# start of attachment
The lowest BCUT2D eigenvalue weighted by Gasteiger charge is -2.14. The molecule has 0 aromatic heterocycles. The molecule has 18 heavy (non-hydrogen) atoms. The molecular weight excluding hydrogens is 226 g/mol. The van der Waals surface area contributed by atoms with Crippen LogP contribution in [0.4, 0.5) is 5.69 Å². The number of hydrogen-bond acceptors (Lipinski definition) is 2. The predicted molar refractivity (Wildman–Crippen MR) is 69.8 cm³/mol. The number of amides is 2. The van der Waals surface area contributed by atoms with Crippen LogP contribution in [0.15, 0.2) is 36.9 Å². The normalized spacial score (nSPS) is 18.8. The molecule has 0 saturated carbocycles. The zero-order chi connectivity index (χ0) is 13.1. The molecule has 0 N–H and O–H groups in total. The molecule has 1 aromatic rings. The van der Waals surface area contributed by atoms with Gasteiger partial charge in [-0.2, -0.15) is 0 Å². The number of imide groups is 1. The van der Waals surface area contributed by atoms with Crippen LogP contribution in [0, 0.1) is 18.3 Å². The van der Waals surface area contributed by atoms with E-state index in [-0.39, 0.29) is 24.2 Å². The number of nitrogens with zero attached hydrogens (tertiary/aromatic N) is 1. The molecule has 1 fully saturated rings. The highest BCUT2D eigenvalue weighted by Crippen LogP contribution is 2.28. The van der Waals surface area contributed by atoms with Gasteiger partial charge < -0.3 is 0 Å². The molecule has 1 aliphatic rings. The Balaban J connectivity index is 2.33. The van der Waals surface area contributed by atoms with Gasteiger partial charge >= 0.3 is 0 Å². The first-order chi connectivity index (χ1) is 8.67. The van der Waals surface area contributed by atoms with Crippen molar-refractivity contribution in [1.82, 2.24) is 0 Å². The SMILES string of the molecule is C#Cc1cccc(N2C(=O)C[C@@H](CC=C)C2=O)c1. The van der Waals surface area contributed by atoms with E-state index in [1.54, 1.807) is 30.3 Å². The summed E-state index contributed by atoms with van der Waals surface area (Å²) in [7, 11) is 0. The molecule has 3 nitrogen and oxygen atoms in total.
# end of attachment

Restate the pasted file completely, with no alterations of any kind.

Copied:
The lowest BCUT2D eigenvalue weighted by Gasteiger charge is -2.14. The molecule has 0 aromatic heterocycles. The molecule has 18 heavy (non-hydrogen) atoms. The molecular weight excluding hydrogens is 226 g/mol. The van der Waals surface area contributed by atoms with Crippen LogP contribution in [0.4, 0.5) is 5.69 Å². The number of hydrogen-bond acceptors (Lipinski definition) is 2. The predicted molar refractivity (Wildman–Crippen MR) is 69.8 cm³/mol. The number of amides is 2. The van der Waals surface area contributed by atoms with Crippen LogP contribution in [0.15, 0.2) is 36.9 Å². The normalized spacial score (nSPS) is 18.8. The molecule has 0 saturated carbocycles. The zero-order chi connectivity index (χ0) is 13.1. The molecule has 0 N–H and O–H groups in total. The molecule has 1 aromatic rings. The van der Waals surface area contributed by atoms with Gasteiger partial charge in [-0.2, -0.15) is 0 Å². The number of imide groups is 1. The van der Waals surface area contributed by atoms with Crippen LogP contribution in [0, 0.1) is 18.3 Å². The van der Waals surface area contributed by atoms with E-state index in [-0.39, 0.29) is 24.2 Å². The number of nitrogens with zero attached hydrogens (tertiary/aromatic N) is 1. The molecule has 1 fully saturated rings. The highest BCUT2D eigenvalue weighted by Crippen LogP contribution is 2.28. The van der Waals surface area contributed by atoms with Gasteiger partial charge < -0.3 is 0 Å². The molecule has 1 aliphatic rings. The Balaban J connectivity index is 2.33. The van der Waals surface area contributed by atoms with Gasteiger partial charge >= 0.3 is 0 Å². The first-order chi connectivity index (χ1) is 8.67. The van der Waals surface area contributed by atoms with Crippen molar-refractivity contribution in [1.82, 2.24) is 0 Å². The SMILES string of the molecule is C#Cc1cccc(N2C(=O)C[C@@H](CC=C)C2=O)c1. The van der Waals surface area contributed by atoms with E-state index in [1.54, 1.807) is 30.3 Å². The summed E-state index contributed by atoms with van der Waals surface area (Å²) in [7, 11) is 0. The molecule has 3 nitrogen and oxygen atoms in total.